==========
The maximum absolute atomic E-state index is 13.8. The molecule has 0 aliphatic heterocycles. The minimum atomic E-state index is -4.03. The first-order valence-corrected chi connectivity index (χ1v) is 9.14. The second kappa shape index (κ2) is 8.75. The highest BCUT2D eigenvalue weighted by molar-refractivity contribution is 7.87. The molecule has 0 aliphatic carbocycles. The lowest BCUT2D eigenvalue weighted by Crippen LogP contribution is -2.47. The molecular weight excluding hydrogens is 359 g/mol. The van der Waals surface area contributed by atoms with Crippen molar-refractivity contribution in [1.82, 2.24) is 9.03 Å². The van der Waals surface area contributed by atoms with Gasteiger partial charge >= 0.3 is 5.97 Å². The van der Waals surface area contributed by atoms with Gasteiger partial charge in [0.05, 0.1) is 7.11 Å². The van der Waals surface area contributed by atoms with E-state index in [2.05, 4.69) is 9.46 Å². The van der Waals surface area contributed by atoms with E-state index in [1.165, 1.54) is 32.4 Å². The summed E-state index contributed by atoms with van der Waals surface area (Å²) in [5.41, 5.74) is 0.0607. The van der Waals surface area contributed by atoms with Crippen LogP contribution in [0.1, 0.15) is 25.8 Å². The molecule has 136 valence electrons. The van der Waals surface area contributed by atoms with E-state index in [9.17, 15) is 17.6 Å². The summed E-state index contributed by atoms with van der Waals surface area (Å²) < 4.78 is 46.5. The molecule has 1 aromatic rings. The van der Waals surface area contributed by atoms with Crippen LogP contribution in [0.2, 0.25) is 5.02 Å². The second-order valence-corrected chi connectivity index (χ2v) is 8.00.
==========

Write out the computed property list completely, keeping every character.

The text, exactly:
The maximum absolute atomic E-state index is 13.8. The molecule has 0 aliphatic heterocycles. The minimum atomic E-state index is -4.03. The first-order valence-corrected chi connectivity index (χ1v) is 9.14. The second kappa shape index (κ2) is 8.75. The highest BCUT2D eigenvalue weighted by molar-refractivity contribution is 7.87. The molecule has 0 aliphatic carbocycles. The lowest BCUT2D eigenvalue weighted by Crippen LogP contribution is -2.47. The molecular weight excluding hydrogens is 359 g/mol. The van der Waals surface area contributed by atoms with Crippen molar-refractivity contribution in [1.82, 2.24) is 9.03 Å². The van der Waals surface area contributed by atoms with Gasteiger partial charge >= 0.3 is 5.97 Å². The van der Waals surface area contributed by atoms with Gasteiger partial charge in [0.05, 0.1) is 7.11 Å². The van der Waals surface area contributed by atoms with E-state index in [2.05, 4.69) is 9.46 Å². The van der Waals surface area contributed by atoms with E-state index in [1.165, 1.54) is 32.4 Å². The summed E-state index contributed by atoms with van der Waals surface area (Å²) in [5.41, 5.74) is 0.0607. The van der Waals surface area contributed by atoms with Crippen LogP contribution in [0.1, 0.15) is 25.8 Å². The molecule has 136 valence electrons. The van der Waals surface area contributed by atoms with E-state index in [9.17, 15) is 17.6 Å². The summed E-state index contributed by atoms with van der Waals surface area (Å²) < 4.78 is 46.5. The molecule has 1 aromatic rings. The van der Waals surface area contributed by atoms with Crippen LogP contribution in [0.2, 0.25) is 5.02 Å². The second-order valence-corrected chi connectivity index (χ2v) is 8.00.